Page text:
There are two stories recently out about two fathers and their gay sons. The first is simply inspiring and beautiful as it represents a reaction that continues to grow increasingly common.
A father overhead his teenage son on the phone with his boyfriend discussing his plan to come out to his parents the next day. After hearing the conversation, the father left this note for his son:It’s beautiful in it’s simplicity. A statement of love and that there was no need for a plan or a conversation, just a continuation of day-to-day life. A quick and honest complete acceptance.
The other story of a father has received far more complicated reactions, and I find that interesting. Ohio Senator Rob Portman became the first sitting Republican senator to come out in support of gay marriage in an op-ed piece in the Columbus Dispatch you can read here as a result of his son coming out two years ago.
He explained in detail that he has voted against marriage equality and supported DOMA as well, but this revelation in his family caused him to look deeper at the issue and the impact of his opinions and votes. He discussed the root of his opinions in his religious beliefs, and then supported his change on the subject by rooting it in the conservative belief in limited government and individual freedom.
Many marriage equality advocates have mused that it should not take a personal experience to govern correctly, but I think this belies the bravery of what Rob Portman has done to bring his public policy positions in line with his personal desire to demonstrate to his son his belief that he deserves the same equality that his siblings do.
I don’t think the importance of this can be overstated. In recent weeks many former Republican officials have come out in support of marriage equality, and this is amazing for a show of bipartisan support representing the turning of the tide in popular opinion. However, there is considerable silence from sitting elected Republican officials – no governors, two members of the House, and now Senator Portman as the first senator are publicly in support of marriage equality. It demonstrates that within the active party working with an eye toward elections, there is still a great fear that this is a losing position for their re-election.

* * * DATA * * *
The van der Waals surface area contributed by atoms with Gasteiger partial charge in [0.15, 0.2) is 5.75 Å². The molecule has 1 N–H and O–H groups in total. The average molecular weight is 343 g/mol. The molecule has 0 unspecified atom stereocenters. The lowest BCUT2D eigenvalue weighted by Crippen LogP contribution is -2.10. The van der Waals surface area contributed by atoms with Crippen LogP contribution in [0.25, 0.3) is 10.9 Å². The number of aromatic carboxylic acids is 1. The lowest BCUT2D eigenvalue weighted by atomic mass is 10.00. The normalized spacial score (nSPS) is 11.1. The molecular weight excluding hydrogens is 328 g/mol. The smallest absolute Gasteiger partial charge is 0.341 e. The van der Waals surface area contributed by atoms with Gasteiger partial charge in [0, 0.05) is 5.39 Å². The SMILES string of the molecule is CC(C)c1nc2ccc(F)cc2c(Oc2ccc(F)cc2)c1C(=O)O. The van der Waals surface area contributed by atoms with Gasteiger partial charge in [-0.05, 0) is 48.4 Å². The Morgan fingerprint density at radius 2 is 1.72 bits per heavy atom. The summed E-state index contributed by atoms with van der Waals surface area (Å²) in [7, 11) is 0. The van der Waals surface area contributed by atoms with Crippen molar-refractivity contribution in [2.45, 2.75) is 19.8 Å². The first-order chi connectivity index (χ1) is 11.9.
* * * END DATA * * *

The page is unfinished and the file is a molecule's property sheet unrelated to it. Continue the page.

Senator Portman stepping out as the first in the senate makes him a target. Depending on the Supreme Court decisions, and possibly even more so if they come down in favor of marriage equality, he is likely to face considerable push-back from his conservative base, or conservative organizations and fundraisers, for this decision. Yes, it is the expectation that leaders do what is right both legally and morally, but to ignore the reality that they cannot govern at all if they are not re-elected is to ignore a major factor in the positions they take while representing their constituents. Portman undoubtedly has gained conservative enemies for this reversal of his voting history and position, and he will have to work that much harder to stay in office. Good, you might say, doing the right thing isn’t always easy. Of course it isn’t, but being one of the first to do the right thing is doubly hard and should be applauded.
After all, it seems to me that Senator Portman’s real statement was, “I love my son so much that I am willing to put my political career on the line for him.” I’m sure he’s hoping that the tidal wave will tip and by the time he is running for re-election it won’t matter, but he still walked out on a limb for his son with no guarantee that it won’t crack beneath him. And maybe, just maybe, he’s opening the door a little further for other active conservative lawmakers to follow him through to the right side of history, giving his son another reason to be proud.
Two different fathers – one with a response so simple and seemingly obvious, and one on a long and complicated journey – yet both of them clearly making statements to show their sons that they love them, not in spite of an aspect of who they are, but because of all of who they are.